Category Archives: Dysgraphia

Dysgraphia – Strategies

treatment

Writing is a core skill in learning and can be debilitating to patients as it may disadvantage them from “success”. However, there are many strategies that can be employed to improve the symptoms of dysgraphia and in the individuals learning process. The most important strategy is for the patient to continual to practice hand writing and participating in writing activities at school, home or even out in the community. Strategies generally aim to aid writing practice:

  1. Use paper with raised lines for a sensory guide to staying within the lines.
  1. Patients with dysgraphia may have difficulty in gipping writing utensils so experiment with different pens and pencils to find one that’s most comfortable and encourage proper grip, posture and paper positioning for writing. Reinforcing aims to reduce bad writing habits.
  1. Large motor movements such as practicing writing letters and numbers in the air with big arm movements to improve motor memory of these important shapes. Also practice letters and numbers with smaller hand or finger motions. This generally aims to help patients remember how to form letters.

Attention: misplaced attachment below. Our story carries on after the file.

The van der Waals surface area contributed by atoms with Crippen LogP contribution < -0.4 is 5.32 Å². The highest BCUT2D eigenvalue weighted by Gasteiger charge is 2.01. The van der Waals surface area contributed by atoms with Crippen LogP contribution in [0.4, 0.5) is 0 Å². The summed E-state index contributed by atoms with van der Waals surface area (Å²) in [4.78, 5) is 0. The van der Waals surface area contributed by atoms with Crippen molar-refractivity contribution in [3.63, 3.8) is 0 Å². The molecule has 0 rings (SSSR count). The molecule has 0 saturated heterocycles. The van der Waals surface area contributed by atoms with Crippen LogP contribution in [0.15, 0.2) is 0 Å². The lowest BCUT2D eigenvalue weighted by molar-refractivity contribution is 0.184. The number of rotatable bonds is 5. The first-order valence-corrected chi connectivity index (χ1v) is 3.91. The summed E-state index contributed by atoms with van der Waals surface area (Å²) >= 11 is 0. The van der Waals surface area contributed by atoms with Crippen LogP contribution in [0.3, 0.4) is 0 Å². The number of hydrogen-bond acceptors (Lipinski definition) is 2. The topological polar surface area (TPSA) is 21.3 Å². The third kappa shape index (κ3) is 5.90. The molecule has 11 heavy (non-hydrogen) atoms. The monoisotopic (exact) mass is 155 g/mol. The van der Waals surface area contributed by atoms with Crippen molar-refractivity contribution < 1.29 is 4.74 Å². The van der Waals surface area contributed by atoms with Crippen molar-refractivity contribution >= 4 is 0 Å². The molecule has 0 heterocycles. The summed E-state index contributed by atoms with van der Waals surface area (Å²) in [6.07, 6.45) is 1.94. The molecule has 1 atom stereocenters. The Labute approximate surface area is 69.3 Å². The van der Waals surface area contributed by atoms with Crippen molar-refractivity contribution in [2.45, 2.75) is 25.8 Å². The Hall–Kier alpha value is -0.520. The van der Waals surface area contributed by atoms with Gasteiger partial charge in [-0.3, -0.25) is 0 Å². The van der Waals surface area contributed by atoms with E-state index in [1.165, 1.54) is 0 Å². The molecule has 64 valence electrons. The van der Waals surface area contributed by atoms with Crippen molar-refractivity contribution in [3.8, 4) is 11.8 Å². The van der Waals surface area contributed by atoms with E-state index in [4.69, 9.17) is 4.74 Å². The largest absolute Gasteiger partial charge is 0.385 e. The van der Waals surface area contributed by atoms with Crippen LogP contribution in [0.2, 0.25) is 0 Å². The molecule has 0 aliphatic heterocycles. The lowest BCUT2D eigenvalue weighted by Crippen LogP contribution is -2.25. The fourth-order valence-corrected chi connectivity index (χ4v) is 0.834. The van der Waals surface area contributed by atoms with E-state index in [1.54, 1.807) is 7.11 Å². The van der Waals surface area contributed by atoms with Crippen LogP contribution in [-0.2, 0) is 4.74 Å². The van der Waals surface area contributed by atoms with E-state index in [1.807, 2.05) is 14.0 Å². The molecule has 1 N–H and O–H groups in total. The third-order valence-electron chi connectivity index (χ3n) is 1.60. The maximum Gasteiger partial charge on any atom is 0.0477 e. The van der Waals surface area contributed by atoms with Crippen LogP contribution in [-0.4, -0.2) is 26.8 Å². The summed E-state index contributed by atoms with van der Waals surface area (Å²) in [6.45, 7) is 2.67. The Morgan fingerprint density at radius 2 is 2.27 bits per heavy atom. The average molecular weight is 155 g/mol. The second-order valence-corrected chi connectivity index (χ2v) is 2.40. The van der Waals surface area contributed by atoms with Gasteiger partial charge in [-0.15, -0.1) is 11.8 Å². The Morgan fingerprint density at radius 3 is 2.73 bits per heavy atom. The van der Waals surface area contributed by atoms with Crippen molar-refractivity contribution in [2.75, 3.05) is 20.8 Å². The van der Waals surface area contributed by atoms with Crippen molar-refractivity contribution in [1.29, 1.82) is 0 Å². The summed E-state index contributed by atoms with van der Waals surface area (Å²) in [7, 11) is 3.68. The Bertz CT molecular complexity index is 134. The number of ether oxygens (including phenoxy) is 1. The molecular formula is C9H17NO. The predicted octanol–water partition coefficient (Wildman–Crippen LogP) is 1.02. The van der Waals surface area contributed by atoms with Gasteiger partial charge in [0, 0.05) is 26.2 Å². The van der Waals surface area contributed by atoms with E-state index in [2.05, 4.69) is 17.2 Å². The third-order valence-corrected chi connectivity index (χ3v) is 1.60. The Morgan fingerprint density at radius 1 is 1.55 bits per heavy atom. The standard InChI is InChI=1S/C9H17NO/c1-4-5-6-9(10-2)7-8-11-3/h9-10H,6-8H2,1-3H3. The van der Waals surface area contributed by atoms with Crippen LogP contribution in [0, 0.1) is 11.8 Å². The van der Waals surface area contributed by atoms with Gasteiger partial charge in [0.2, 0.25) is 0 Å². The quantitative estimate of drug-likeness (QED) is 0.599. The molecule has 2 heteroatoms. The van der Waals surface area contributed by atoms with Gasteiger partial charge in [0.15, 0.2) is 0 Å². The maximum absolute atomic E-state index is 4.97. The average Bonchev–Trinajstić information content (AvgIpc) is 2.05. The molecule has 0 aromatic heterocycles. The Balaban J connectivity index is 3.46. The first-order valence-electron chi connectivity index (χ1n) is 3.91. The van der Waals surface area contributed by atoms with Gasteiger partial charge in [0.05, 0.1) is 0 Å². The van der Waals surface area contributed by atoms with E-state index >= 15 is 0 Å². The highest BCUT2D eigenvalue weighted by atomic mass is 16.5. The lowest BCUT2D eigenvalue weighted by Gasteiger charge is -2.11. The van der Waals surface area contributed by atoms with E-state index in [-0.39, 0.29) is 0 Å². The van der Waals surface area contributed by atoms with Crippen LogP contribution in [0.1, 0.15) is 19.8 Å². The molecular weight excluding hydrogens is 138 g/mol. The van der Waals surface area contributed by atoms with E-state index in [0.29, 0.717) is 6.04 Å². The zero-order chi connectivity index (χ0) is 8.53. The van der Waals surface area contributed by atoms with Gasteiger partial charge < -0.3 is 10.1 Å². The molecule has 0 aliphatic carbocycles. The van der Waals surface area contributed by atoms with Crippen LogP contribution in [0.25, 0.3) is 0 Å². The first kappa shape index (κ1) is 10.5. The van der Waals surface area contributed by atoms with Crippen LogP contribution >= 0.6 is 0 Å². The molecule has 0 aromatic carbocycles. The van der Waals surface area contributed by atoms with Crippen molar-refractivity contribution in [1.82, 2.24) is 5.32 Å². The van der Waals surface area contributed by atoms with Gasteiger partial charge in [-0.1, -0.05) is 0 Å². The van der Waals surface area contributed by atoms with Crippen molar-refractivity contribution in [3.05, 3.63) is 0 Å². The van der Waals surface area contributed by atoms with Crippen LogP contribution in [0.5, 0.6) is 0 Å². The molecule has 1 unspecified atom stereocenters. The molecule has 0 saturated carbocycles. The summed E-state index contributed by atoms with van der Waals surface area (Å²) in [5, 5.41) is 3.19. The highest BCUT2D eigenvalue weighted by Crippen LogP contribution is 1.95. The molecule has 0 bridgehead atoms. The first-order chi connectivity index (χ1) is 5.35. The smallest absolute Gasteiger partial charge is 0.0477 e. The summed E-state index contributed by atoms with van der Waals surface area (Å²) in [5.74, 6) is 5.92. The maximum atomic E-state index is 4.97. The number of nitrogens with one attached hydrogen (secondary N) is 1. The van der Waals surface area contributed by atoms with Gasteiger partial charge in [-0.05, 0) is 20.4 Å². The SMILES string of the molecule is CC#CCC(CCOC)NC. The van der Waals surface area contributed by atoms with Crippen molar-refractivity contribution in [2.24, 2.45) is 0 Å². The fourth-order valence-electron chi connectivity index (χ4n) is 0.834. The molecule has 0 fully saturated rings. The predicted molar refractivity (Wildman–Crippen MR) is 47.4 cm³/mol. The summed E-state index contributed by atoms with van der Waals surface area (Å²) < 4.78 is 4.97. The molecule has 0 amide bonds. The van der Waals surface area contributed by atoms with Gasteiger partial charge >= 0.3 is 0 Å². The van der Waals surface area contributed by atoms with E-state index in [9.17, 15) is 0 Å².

1. Use multi-sensory techniques for learning letters, shapes and numbers. For example, speaking through motor sequences, such as “b” is “big stick down, circle away from my body.” This can also help with spelling by establishing visual, auditory and motor memory.
  1. Introduce a word processor on a computer early; however do not eliminate handwriting for the child. While typing can make it easier to write by alleviating the frustration of forming letters, handwriting is a vital part of a person’s ability to function in the world.
  1. To help patients organise their thoughts and ideas use the steps of the writing process “POWER”
  • Plan your ideas
  • Organise with idea maps and outlines
  • Write your thoughts down
  • Edit your own writing and then let someone else edit
  • Revise your work

dysgraphia

 

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Dysgraphia – Explained

writing

What is dysgraphia?

The act of writing requires complex set of motor and informational processing skills, dysgraphia refers to learning disabilities in writing. It can involve an individual’s ability to physically write or the person ability to transfer information and thought processes on paper. Individuals with dysgraphia may have these symptoms:

* Poor handwriting

* Trouble writing in between lines

* Trouble spelling words consistently

* Difficulty in copying information

* Difficulty in organising thoughts and expressing them on paper coherently

Dysgraphia signs table

 

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